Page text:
Excerpts from the BC School Trustees Association’s website, which lists these principles in various “Modules” as ways to achieve “Successful Governance.” http://learn.bcsta.org/successful-governance

Ask yourself whether members of the current Board have conducted themselves under these principles:

From Module #1: You and Your Team

Relationships are important

Most of the work of boards of education is accomplished through relationships within the education system, with the broader community, and among trustees themselves.

Educators, parents, the media, organizations that serve children and youth, the community at large and other levels of government have an interest in public education. Keeping these relationships strong is an important part of the board’s work. This includes:

  • creating a climate of trust by working through political and personal differences in the interests of healthy debate and good decision-making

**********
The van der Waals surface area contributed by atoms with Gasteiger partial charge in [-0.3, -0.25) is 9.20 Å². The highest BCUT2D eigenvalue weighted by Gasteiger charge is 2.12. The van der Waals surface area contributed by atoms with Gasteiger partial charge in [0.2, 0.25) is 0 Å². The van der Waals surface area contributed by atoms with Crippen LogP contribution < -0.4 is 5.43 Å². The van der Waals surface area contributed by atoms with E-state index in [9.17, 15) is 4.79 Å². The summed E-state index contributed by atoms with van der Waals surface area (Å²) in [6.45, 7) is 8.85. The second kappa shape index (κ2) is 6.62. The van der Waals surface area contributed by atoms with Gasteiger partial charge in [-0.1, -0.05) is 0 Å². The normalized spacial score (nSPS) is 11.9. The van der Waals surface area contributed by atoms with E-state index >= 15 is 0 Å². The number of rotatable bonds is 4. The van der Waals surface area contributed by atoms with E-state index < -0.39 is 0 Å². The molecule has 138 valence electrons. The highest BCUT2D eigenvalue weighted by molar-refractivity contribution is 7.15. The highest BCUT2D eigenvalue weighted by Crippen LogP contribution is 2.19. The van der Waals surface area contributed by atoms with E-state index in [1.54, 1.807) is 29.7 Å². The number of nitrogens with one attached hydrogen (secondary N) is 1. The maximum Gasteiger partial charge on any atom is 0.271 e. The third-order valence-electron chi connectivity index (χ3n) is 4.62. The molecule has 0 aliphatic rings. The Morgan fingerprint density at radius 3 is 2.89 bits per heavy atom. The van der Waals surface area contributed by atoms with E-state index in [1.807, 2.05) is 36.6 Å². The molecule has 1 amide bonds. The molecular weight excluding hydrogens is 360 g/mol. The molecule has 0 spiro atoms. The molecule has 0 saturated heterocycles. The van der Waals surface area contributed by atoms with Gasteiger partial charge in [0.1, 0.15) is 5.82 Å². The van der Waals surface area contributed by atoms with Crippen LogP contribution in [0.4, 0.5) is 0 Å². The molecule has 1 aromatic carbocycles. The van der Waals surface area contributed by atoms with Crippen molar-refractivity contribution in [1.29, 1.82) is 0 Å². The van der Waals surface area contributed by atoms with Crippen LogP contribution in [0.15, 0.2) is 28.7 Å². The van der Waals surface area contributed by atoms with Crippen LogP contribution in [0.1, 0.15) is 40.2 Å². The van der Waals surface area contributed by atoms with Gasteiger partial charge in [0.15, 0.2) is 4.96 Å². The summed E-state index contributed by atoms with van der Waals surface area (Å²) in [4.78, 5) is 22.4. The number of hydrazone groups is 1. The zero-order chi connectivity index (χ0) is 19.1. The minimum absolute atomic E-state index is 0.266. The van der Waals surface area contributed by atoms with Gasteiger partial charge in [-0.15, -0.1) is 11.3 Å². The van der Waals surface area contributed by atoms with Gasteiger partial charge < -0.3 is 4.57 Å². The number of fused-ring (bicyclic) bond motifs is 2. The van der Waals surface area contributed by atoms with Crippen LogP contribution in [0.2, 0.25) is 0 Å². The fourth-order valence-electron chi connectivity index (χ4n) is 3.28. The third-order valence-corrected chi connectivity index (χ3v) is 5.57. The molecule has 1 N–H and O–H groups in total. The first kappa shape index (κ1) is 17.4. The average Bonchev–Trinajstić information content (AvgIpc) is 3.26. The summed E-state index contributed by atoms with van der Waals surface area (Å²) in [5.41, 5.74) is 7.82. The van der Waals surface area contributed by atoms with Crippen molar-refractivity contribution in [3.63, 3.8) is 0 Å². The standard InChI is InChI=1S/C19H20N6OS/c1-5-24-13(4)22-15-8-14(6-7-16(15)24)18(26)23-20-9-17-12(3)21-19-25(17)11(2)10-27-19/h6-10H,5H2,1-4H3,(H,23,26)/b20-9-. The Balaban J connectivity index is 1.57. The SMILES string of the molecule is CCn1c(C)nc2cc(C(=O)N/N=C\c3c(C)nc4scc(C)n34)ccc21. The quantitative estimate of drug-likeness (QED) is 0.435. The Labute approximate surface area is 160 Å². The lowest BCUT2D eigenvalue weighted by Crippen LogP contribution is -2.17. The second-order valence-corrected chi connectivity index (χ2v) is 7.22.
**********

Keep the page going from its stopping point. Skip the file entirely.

• working closely and respectfully with district staff and employees
  • actively engaging parents and the public in board processes and decisions.

Trustees who understand themselves and others well will generally find it easier to build effective relationships. In group work, relationship always trumps task. You can’t get anything done unless the key people are on board.

Module #5: Leadership, is a particularly interesting one to read.  It’s too long to post, but here is a small part of it, along with the link to view the entire document: http://learn.bcsta.org/module-5-leadership

Enable others to act

Effective leaders are not driven by personal ego. They step outside themselves and focus on success for the organization or community. They invest in fostering relationships, building teams and empowering others to take action. “Leaders work to make people feel strong, capable and committed. They enable others to act not by hoarding the power they have but by giving it away. Exemplary leaders strengthen everyone’€™s capacity to deliver on the promises they make. When people are trusted and have more discretion, more authority, and more information, they-€™re more likely to use their energies to produce extraordinary results.” This leadership principle applies to trustee relations with one another and with senior staff in their districts.

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